School students combat climate change in their own ways (June 5 is World Environment Day)

June 4th, 2009 - 12:08 pm ICT by IANS  

By Nihar Thadani
New Delhi June 4 (IANS) They are young and enthusiastic and their mantra is go green! Apart from being passionately involved, these youngsters are pursuing their own climate change initiatives for a safe and clean environment.

Meet Lavanya Julaniya, Rishika Jerath, Siddharth Banerjee, Aman Ahuja and Raja Singh - all active members of eco-clubs in their schools when they were just teenagers.

Take 17-year-old Julaniya, who got 86 percent in Class 12 in the humanities stream and has to her credit the launch of a few green programmes in her school Sanskriti.

Right from Sanskriti 350, an event involving over 30 schools to bring awareness of the importance of 350 (amount of carbon dioxide in parts per million that should be in the Earth’s atmosphere), to organising activities like an anti-cracker march during Diwali and holding workshops for the children in the Sanjay Basti slum behind the school to educate them about climate change.

“I wanted to do something unconventional and offbeat. That’s the only way to attract youth,” Julaniya told IANS in reference to Sanskriti 350.

“In Class 12, I became head of the environment council; so I was given the job to implement environment policies,” said the girl who got hooked to environment when she was in Class 6.

No wonder in school she was called the “environment girl”.

“I realised that it only centred on me and it shouldn’t. I wanted everyone to be involved,” said Julaniya, who wants to pursue environmental law.

Her work got her recognition when she was selected as one of two people representing India at the British Council’s Global Change Makers conference 2009 in London, a forum where young climate change activists discussed issues like climate change in relation to their own country.

“It was a life-changing experience. I realised that we have the potential to save the world,” she said.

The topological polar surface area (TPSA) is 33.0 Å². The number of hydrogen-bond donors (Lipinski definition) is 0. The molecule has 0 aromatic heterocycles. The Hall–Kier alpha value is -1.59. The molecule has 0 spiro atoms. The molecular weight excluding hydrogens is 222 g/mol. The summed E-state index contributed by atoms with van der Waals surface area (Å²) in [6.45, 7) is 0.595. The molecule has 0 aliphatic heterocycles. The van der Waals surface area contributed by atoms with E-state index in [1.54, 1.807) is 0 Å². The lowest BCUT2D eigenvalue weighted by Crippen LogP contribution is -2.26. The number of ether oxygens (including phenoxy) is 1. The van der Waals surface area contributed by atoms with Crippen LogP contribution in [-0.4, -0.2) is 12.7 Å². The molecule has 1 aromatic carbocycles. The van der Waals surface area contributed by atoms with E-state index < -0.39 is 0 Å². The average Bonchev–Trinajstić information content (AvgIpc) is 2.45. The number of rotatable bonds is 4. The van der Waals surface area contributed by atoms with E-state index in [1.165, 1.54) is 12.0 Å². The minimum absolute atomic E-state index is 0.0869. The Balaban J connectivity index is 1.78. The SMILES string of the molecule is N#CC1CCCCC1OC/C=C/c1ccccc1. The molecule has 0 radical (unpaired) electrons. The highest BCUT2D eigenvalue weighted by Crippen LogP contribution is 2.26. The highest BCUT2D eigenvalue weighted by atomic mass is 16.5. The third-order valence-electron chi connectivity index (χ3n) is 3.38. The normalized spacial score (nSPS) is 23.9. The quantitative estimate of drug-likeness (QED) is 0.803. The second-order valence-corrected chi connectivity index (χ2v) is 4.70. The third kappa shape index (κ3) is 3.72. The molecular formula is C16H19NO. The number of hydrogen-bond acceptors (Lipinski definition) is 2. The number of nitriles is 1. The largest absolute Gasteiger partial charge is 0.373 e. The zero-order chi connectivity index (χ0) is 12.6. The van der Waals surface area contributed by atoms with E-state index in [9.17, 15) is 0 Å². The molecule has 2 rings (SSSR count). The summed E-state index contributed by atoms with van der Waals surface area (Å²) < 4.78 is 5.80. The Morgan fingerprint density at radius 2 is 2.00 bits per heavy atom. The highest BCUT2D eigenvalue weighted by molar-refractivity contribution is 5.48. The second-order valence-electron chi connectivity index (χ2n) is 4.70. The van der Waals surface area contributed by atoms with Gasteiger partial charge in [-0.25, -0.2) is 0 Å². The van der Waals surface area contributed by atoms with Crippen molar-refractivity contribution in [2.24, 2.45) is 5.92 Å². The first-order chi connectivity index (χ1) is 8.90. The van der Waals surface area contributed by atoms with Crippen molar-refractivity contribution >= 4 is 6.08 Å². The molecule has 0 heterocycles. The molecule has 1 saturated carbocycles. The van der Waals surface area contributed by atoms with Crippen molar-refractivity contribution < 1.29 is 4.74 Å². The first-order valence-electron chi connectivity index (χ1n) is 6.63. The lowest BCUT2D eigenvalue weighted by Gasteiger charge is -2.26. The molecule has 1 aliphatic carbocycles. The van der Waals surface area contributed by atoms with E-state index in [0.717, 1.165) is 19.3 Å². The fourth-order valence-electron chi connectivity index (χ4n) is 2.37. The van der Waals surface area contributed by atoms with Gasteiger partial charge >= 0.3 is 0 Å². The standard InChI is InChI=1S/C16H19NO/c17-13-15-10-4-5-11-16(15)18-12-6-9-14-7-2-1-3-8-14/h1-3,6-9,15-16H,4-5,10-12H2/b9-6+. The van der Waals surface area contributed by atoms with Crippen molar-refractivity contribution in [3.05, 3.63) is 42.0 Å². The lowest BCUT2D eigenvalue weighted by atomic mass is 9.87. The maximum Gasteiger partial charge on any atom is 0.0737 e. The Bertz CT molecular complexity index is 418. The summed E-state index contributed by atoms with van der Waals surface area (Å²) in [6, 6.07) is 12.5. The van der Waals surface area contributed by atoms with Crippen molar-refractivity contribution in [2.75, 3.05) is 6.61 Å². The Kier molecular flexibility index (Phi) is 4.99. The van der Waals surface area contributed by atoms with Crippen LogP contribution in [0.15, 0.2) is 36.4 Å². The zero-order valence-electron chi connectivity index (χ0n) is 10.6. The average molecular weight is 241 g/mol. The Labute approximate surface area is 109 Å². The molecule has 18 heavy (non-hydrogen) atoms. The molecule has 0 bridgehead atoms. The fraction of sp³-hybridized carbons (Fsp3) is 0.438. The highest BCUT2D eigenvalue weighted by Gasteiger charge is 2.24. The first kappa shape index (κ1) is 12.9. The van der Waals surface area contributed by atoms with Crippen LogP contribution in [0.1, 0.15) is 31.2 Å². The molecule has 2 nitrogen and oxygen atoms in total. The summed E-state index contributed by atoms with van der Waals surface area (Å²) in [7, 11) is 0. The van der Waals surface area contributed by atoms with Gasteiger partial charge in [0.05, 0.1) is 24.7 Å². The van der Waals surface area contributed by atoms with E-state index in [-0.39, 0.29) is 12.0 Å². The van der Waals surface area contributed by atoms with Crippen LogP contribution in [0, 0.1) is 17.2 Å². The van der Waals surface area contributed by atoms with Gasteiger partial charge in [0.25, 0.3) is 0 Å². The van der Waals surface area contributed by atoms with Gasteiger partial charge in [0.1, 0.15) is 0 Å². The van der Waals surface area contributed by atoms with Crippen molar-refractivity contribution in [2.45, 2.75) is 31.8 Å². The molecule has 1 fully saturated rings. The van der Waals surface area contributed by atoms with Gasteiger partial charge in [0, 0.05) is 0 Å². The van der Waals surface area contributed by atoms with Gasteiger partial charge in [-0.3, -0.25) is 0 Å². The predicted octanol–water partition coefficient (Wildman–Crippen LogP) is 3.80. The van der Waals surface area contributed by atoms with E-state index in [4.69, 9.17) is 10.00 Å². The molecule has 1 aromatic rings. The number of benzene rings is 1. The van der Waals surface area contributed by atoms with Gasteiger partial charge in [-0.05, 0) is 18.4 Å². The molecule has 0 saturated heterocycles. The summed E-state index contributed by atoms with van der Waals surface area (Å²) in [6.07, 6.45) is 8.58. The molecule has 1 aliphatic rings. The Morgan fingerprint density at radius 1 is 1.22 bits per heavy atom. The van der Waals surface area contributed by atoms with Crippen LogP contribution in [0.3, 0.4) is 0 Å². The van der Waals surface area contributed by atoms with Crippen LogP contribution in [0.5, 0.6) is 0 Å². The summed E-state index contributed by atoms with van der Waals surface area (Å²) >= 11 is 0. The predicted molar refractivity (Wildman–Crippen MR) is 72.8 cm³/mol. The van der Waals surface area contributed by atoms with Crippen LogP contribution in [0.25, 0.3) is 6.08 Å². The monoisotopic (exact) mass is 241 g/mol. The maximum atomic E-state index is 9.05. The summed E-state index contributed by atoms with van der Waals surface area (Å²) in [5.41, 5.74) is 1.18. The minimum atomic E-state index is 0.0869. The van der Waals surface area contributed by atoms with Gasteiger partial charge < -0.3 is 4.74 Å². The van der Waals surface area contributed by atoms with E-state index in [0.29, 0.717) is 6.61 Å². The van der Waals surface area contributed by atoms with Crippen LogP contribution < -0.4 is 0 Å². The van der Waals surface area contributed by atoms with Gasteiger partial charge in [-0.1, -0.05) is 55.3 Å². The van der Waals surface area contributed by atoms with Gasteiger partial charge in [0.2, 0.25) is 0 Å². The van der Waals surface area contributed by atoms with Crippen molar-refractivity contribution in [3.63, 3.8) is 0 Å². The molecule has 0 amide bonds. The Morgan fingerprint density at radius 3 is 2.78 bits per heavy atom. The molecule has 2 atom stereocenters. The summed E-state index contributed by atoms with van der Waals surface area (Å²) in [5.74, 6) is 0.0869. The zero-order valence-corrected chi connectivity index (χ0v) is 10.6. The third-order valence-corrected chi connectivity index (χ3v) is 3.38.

Like her is Raja Singh of Frank Anthony Public School (FAPS), who began FAPS Greens last year. He initiated the naming of all trees in his school and picking up of litter.

“We have three goals: climate change, cleanliness, and general awareness of environment and our role in the environment,” said Singh, who is in Class 12.

Aman Ahuja and his friend Jaskaran Singh, both Salwaan Public School students, started recycling in their school, apart from writing in the environment section of their school magazine.

“Our school is the greenest in our area,” said Ahuja proudly. The school has a water harvesting system, waste recycling and has changed over from tube lights to CFLs (Compact Fluoroscent Light) to save energy.

He is so passionate that he makes sure that at home electricity and water are efficiently used and trash is recycled.

Environmentalist Iqbal Malik is very happy that schoolchildren are taking keen interest on environment and climate change.

“School students these days are taking an active part in environment-related activities. Many schools and colleges are starting their own green clubs,” said Malik.

“In our time, no one was aware about it and they thought that they had no responsibility towards global warming,” Malik told IANS.

A student of Vasant Valley School, 16-year-old Rishika Jerath is these days busy filming a documentary that focuses on wastage, global warming and water pollution.

“The documentary is just our way to make a change at the smallest level,” said the girl who is in the environment and outreach council of the school.

Sixteen-year-old Siddharth Banerjee is the environment minister. Not in the union government but in Father Agnel’s School.

He said some of their goals have been to maintain cleanliness in the school, building parreriums or bottle gardens - plants kept in an airtight jar.

“This (parrerium) kind of system saves water as the plant only needs to be watered every fortnight as there is an artificial water cycle,” said Banerjee.

Sunita Dasgupta, environmental education coordinator at the NGO Centre for Science and Environment (CSE), said: “More schools are creating awareness about the environment and actually linking these real life problems to their own lives.”

She citied the example of St. Paul’s School where eight percent of students and faculty members have started using bikes or public transport to commute.

Raja Singh of FAPS summed up the youth initiative: “Politicians can make environmental policies. Businessmen can make a green establishment and decrease our carbon footprint. But most don’t do that as they are not aware of this issue.

“In the future, we children would be future politicians and businessmen. So if we work from now on, we would be able to create a safe environment.”

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